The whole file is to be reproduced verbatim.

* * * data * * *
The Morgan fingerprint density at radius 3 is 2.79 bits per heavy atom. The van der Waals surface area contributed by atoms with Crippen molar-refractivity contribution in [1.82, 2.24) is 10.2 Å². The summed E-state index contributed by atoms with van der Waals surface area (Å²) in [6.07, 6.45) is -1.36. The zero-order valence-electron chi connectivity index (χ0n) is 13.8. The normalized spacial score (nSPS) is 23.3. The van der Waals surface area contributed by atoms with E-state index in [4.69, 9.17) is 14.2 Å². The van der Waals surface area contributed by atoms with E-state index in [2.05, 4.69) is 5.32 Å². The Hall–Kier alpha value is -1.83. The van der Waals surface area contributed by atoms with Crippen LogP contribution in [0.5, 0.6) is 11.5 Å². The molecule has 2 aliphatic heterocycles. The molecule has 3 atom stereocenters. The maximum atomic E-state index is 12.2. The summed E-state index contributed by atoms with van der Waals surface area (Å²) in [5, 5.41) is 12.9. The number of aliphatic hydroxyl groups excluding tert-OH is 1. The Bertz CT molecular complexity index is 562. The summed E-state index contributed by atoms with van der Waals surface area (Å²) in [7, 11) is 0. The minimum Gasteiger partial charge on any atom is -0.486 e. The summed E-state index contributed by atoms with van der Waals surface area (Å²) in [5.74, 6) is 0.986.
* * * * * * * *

The Morgan fingerprint density at radius 3 is 2.79 bits per heavy atom. The van der Waals surface area contributed by atoms with Crippen molar-refractivity contribution in [1.82, 2.24) is 10.2 Å². The summed E-state index contributed by atoms with van der Waals surface area (Å²) in [6.07, 6.45) is -1.36. The zero-order valence-electron chi connectivity index (χ0n) is 13.8. The normalized spacial score (nSPS) is 23.3. The van der Waals surface area contributed by atoms with E-state index in [4.69, 9.17) is 14.2 Å². The van der Waals surface area contributed by atoms with E-state index in [2.05, 4.69) is 5.32 Å². The Hall–Kier alpha value is -1.83. The van der Waals surface area contributed by atoms with Crippen LogP contribution in [0.5, 0.6) is 11.5 Å². The molecule has 2 aliphatic heterocycles. The molecule has 3 atom stereocenters. The maximum atomic E-state index is 12.2. The summed E-state index contributed by atoms with van der Waals surface area (Å²) in [5, 5.41) is 12.9. The number of aliphatic hydroxyl groups excluding tert-OH is 1. The Bertz CT molecular complexity index is 562. The summed E-state index contributed by atoms with van der Waals surface area (Å²) in [7, 11) is 0. The minimum Gasteiger partial charge on any atom is -0.486 e. The summed E-state index contributed by atoms with van der Waals surface area (Å²) in [5.74, 6) is 0.986.